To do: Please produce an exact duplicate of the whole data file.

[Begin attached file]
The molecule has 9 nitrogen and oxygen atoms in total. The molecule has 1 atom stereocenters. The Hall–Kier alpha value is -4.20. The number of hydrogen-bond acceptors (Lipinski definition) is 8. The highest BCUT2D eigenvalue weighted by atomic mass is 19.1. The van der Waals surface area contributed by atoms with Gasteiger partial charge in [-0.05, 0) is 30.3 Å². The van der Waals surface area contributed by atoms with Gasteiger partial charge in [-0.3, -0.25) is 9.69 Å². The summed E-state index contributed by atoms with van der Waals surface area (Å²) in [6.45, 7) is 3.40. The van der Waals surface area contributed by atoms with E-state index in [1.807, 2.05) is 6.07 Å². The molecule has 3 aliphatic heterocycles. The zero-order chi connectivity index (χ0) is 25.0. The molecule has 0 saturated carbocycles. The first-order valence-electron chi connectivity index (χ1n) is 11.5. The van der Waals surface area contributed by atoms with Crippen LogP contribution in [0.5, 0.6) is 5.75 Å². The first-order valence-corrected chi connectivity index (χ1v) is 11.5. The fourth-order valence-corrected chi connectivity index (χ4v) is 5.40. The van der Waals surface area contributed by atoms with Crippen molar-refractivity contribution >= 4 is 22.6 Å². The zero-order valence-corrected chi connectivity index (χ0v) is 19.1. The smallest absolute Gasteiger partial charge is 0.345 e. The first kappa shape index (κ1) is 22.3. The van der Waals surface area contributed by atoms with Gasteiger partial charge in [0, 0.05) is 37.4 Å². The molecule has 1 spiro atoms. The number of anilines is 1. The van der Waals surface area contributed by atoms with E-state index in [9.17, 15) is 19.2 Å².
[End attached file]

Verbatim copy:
The molecule has 9 nitrogen and oxygen atoms in total. The molecule has 1 atom stereocenters. The Hall–Kier alpha value is -4.20. The number of hydrogen-bond acceptors (Lipinski definition) is 8. The highest BCUT2D eigenvalue weighted by atomic mass is 19.1. The van der Waals surface area contributed by atoms with Gasteiger partial charge in [-0.05, 0) is 30.3 Å². The van der Waals surface area contributed by atoms with Gasteiger partial charge in [-0.3, -0.25) is 9.69 Å². The summed E-state index contributed by atoms with van der Waals surface area (Å²) in [6.45, 7) is 3.40. The van der Waals surface area contributed by atoms with E-state index in [1.807, 2.05) is 6.07 Å². The molecule has 3 aliphatic heterocycles. The zero-order chi connectivity index (χ0) is 25.0. The molecule has 0 saturated carbocycles. The first-order valence-electron chi connectivity index (χ1n) is 11.5. The van der Waals surface area contributed by atoms with Crippen LogP contribution in [0.5, 0.6) is 5.75 Å². The first-order valence-corrected chi connectivity index (χ1v) is 11.5. The fourth-order valence-corrected chi connectivity index (χ4v) is 5.40. The van der Waals surface area contributed by atoms with Crippen molar-refractivity contribution >= 4 is 22.6 Å². The zero-order valence-corrected chi connectivity index (χ0v) is 19.1. The smallest absolute Gasteiger partial charge is 0.345 e. The first kappa shape index (κ1) is 22.3. The van der Waals surface area contributed by atoms with Gasteiger partial charge in [0, 0.05) is 37.4 Å². The molecule has 1 spiro atoms. The number of anilines is 1. The van der Waals surface area contributed by atoms with E-state index in [9.17, 15) is 19.2 Å².